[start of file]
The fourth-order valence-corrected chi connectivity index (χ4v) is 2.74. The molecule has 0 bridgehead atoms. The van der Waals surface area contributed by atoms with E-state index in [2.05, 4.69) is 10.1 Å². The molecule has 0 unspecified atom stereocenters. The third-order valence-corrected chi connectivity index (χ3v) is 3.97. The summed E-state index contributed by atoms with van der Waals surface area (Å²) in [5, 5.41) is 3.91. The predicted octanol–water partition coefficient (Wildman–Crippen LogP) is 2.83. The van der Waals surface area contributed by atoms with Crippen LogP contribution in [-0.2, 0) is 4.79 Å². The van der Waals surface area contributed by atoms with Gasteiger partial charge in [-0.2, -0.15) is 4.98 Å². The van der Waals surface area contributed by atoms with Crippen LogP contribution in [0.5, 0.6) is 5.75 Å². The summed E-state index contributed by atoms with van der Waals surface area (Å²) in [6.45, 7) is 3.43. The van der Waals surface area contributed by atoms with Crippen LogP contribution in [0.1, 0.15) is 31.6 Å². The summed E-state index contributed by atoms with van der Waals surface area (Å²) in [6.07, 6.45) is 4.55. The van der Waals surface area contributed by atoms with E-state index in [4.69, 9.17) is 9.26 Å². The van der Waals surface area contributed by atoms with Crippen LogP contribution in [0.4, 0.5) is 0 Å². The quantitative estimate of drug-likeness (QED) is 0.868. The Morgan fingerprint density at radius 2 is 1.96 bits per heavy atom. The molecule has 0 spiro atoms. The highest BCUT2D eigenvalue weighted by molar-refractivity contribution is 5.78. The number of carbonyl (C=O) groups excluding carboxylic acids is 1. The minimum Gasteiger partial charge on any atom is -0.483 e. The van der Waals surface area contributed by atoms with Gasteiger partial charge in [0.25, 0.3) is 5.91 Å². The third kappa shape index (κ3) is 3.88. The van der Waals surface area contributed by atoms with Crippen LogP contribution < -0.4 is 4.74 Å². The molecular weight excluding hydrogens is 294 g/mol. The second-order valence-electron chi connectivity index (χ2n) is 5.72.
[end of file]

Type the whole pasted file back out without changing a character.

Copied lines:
The fourth-order valence-corrected chi connectivity index (χ4v) is 2.74. The molecule has 0 bridgehead atoms. The van der Waals surface area contributed by atoms with E-state index in [2.05, 4.69) is 10.1 Å². The molecule has 0 unspecified atom stereocenters. The third-order valence-corrected chi connectivity index (χ3v) is 3.97. The summed E-state index contributed by atoms with van der Waals surface area (Å²) in [5, 5.41) is 3.91. The predicted octanol–water partition coefficient (Wildman–Crippen LogP) is 2.83. The van der Waals surface area contributed by atoms with Crippen LogP contribution in [-0.2, 0) is 4.79 Å². The van der Waals surface area contributed by atoms with Gasteiger partial charge in [-0.2, -0.15) is 4.98 Å². The van der Waals surface area contributed by atoms with Crippen LogP contribution in [0.5, 0.6) is 5.75 Å². The summed E-state index contributed by atoms with van der Waals surface area (Å²) in [6.45, 7) is 3.43. The van der Waals surface area contributed by atoms with Crippen LogP contribution in [0.1, 0.15) is 31.6 Å². The summed E-state index contributed by atoms with van der Waals surface area (Å²) in [6.07, 6.45) is 4.55. The van der Waals surface area contributed by atoms with E-state index in [4.69, 9.17) is 9.26 Å². The van der Waals surface area contributed by atoms with Crippen LogP contribution in [0.4, 0.5) is 0 Å². The quantitative estimate of drug-likeness (QED) is 0.868. The Morgan fingerprint density at radius 2 is 1.96 bits per heavy atom. The molecule has 0 spiro atoms. The highest BCUT2D eigenvalue weighted by molar-refractivity contribution is 5.78. The number of carbonyl (C=O) groups excluding carboxylic acids is 1. The minimum Gasteiger partial charge on any atom is -0.483 e. The van der Waals surface area contributed by atoms with Gasteiger partial charge in [0.25, 0.3) is 5.91 Å². The third kappa shape index (κ3) is 3.88. The van der Waals surface area contributed by atoms with Crippen LogP contribution < -0.4 is 4.74 Å². The molecular weight excluding hydrogens is 294 g/mol. The second-order valence-electron chi connectivity index (χ2n) is 5.72.